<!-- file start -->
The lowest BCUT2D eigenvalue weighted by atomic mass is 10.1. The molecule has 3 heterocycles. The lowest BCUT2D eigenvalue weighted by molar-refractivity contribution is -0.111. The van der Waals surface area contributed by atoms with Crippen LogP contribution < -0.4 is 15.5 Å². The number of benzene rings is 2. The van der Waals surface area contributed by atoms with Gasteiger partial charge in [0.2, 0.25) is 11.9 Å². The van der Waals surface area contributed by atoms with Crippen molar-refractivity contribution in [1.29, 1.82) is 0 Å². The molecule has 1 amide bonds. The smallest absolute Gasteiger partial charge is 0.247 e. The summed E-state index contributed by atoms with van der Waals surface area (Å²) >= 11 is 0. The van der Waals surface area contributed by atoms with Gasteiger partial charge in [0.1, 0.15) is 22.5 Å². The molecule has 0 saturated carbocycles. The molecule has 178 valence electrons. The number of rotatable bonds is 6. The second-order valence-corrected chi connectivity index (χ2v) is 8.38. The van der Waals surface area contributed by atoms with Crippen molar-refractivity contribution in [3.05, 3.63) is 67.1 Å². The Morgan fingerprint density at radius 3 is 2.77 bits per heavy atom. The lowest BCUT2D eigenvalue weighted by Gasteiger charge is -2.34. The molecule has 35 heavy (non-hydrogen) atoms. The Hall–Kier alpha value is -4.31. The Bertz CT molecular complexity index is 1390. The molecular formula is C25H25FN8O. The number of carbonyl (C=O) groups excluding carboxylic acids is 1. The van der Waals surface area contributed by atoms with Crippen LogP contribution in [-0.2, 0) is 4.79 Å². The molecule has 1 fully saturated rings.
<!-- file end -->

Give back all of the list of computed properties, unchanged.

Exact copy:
The lowest BCUT2D eigenvalue weighted by atomic mass is 10.1. The molecule has 3 heterocycles. The lowest BCUT2D eigenvalue weighted by molar-refractivity contribution is -0.111. The van der Waals surface area contributed by atoms with Crippen LogP contribution < -0.4 is 15.5 Å². The number of benzene rings is 2. The van der Waals surface area contributed by atoms with Gasteiger partial charge in [0.2, 0.25) is 11.9 Å². The van der Waals surface area contributed by atoms with Crippen molar-refractivity contribution in [1.29, 1.82) is 0 Å². The molecule has 1 amide bonds. The smallest absolute Gasteiger partial charge is 0.247 e. The summed E-state index contributed by atoms with van der Waals surface area (Å²) >= 11 is 0. The van der Waals surface area contributed by atoms with Gasteiger partial charge in [0.1, 0.15) is 22.5 Å². The molecule has 0 saturated carbocycles. The molecule has 178 valence electrons. The number of rotatable bonds is 6. The second-order valence-corrected chi connectivity index (χ2v) is 8.38. The van der Waals surface area contributed by atoms with Crippen molar-refractivity contribution in [3.05, 3.63) is 67.1 Å². The Morgan fingerprint density at radius 3 is 2.77 bits per heavy atom. The lowest BCUT2D eigenvalue weighted by Gasteiger charge is -2.34. The molecule has 35 heavy (non-hydrogen) atoms. The Hall–Kier alpha value is -4.31. The Bertz CT molecular complexity index is 1390. The molecular formula is C25H25FN8O. The number of carbonyl (C=O) groups excluding carboxylic acids is 1. The van der Waals surface area contributed by atoms with Crippen LogP contribution in [-0.2, 0) is 4.79 Å². The molecule has 1 fully saturated rings.